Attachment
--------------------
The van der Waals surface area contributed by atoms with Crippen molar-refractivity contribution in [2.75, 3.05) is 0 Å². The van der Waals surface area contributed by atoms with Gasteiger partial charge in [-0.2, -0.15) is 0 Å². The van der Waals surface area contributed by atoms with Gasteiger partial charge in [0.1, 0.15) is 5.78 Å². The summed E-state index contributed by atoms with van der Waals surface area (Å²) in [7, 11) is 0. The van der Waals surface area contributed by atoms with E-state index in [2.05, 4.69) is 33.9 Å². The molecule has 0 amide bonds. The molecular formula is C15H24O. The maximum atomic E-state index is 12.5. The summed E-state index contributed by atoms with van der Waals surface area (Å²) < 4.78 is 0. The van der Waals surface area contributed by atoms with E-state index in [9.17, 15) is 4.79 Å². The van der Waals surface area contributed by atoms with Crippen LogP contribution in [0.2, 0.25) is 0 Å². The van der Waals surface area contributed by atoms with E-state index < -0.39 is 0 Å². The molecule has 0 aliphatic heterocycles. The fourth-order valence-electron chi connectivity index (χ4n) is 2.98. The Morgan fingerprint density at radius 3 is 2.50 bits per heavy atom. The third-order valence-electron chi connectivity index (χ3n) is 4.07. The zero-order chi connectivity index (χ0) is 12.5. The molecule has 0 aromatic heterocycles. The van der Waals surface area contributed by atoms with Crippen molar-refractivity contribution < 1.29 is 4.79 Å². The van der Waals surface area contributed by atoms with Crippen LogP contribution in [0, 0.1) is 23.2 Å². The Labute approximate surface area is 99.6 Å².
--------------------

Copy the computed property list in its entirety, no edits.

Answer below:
The van der Waals surface area contributed by atoms with Crippen molar-refractivity contribution in [2.75, 3.05) is 0 Å². The van der Waals surface area contributed by atoms with Gasteiger partial charge in [-0.2, -0.15) is 0 Å². The van der Waals surface area contributed by atoms with Gasteiger partial charge in [0.1, 0.15) is 5.78 Å². The summed E-state index contributed by atoms with van der Waals surface area (Å²) in [7, 11) is 0. The van der Waals surface area contributed by atoms with E-state index in [2.05, 4.69) is 33.9 Å². The molecule has 0 amide bonds. The molecular formula is C15H24O. The maximum atomic E-state index is 12.5. The summed E-state index contributed by atoms with van der Waals surface area (Å²) < 4.78 is 0. The van der Waals surface area contributed by atoms with E-state index in [9.17, 15) is 4.79 Å². The van der Waals surface area contributed by atoms with Crippen LogP contribution in [0.2, 0.25) is 0 Å². The van der Waals surface area contributed by atoms with E-state index < -0.39 is 0 Å². The molecule has 0 aliphatic heterocycles. The fourth-order valence-electron chi connectivity index (χ4n) is 2.98. The Morgan fingerprint density at radius 3 is 2.50 bits per heavy atom. The third-order valence-electron chi connectivity index (χ3n) is 4.07. The zero-order chi connectivity index (χ0) is 12.5. The molecule has 0 aromatic heterocycles. The van der Waals surface area contributed by atoms with Crippen molar-refractivity contribution < 1.29 is 4.79 Å². The van der Waals surface area contributed by atoms with Crippen LogP contribution in [0, 0.1) is 23.2 Å². The Labute approximate surface area is 99.6 Å².